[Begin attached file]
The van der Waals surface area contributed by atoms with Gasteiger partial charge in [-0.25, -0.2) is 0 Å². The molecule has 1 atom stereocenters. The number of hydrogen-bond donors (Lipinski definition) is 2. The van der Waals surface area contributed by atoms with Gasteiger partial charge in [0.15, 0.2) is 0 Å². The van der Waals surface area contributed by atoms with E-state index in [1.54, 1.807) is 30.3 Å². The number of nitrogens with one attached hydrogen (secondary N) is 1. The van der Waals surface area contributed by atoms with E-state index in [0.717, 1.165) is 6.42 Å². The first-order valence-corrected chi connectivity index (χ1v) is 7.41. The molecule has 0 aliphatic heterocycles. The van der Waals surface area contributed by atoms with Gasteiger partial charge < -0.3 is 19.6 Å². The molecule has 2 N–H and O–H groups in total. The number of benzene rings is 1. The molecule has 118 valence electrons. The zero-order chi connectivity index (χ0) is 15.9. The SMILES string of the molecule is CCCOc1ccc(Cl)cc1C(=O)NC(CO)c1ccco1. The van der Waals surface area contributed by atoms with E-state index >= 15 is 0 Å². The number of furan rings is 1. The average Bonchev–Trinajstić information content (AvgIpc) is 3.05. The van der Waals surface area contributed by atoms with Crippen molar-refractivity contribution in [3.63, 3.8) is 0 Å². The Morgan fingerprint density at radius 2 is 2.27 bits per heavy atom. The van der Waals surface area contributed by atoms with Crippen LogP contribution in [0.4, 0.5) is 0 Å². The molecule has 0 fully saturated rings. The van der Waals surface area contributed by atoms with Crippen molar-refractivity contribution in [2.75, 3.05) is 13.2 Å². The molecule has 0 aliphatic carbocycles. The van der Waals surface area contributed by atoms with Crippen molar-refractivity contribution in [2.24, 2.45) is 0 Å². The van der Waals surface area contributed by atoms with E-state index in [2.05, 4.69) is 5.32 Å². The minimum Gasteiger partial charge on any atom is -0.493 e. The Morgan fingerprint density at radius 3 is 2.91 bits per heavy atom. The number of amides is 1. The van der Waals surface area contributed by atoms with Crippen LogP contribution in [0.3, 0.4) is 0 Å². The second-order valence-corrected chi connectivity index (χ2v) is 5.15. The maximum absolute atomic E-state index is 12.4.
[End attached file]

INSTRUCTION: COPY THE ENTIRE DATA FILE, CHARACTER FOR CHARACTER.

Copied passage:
The van der Waals surface area contributed by atoms with Gasteiger partial charge in [-0.25, -0.2) is 0 Å². The molecule has 1 atom stereocenters. The number of hydrogen-bond donors (Lipinski definition) is 2. The van der Waals surface area contributed by atoms with Gasteiger partial charge in [0.15, 0.2) is 0 Å². The van der Waals surface area contributed by atoms with E-state index in [1.54, 1.807) is 30.3 Å². The number of nitrogens with one attached hydrogen (secondary N) is 1. The van der Waals surface area contributed by atoms with E-state index in [0.717, 1.165) is 6.42 Å². The first-order valence-corrected chi connectivity index (χ1v) is 7.41. The molecule has 0 aliphatic heterocycles. The van der Waals surface area contributed by atoms with Gasteiger partial charge < -0.3 is 19.6 Å². The molecule has 2 N–H and O–H groups in total. The number of benzene rings is 1. The molecule has 118 valence electrons. The zero-order chi connectivity index (χ0) is 15.9. The SMILES string of the molecule is CCCOc1ccc(Cl)cc1C(=O)NC(CO)c1ccco1. The van der Waals surface area contributed by atoms with E-state index >= 15 is 0 Å². The number of furan rings is 1. The average Bonchev–Trinajstić information content (AvgIpc) is 3.05. The van der Waals surface area contributed by atoms with Crippen molar-refractivity contribution in [3.63, 3.8) is 0 Å². The Morgan fingerprint density at radius 2 is 2.27 bits per heavy atom. The van der Waals surface area contributed by atoms with Crippen LogP contribution in [0.4, 0.5) is 0 Å². The molecule has 0 fully saturated rings. The van der Waals surface area contributed by atoms with Crippen molar-refractivity contribution in [2.75, 3.05) is 13.2 Å². The molecule has 0 aliphatic carbocycles. The van der Waals surface area contributed by atoms with Crippen molar-refractivity contribution in [2.24, 2.45) is 0 Å². The van der Waals surface area contributed by atoms with E-state index in [2.05, 4.69) is 5.32 Å². The minimum Gasteiger partial charge on any atom is -0.493 e. The Morgan fingerprint density at radius 3 is 2.91 bits per heavy atom. The number of amides is 1. The van der Waals surface area contributed by atoms with Crippen LogP contribution in [0.3, 0.4) is 0 Å². The second-order valence-corrected chi connectivity index (χ2v) is 5.15. The maximum absolute atomic E-state index is 12.4.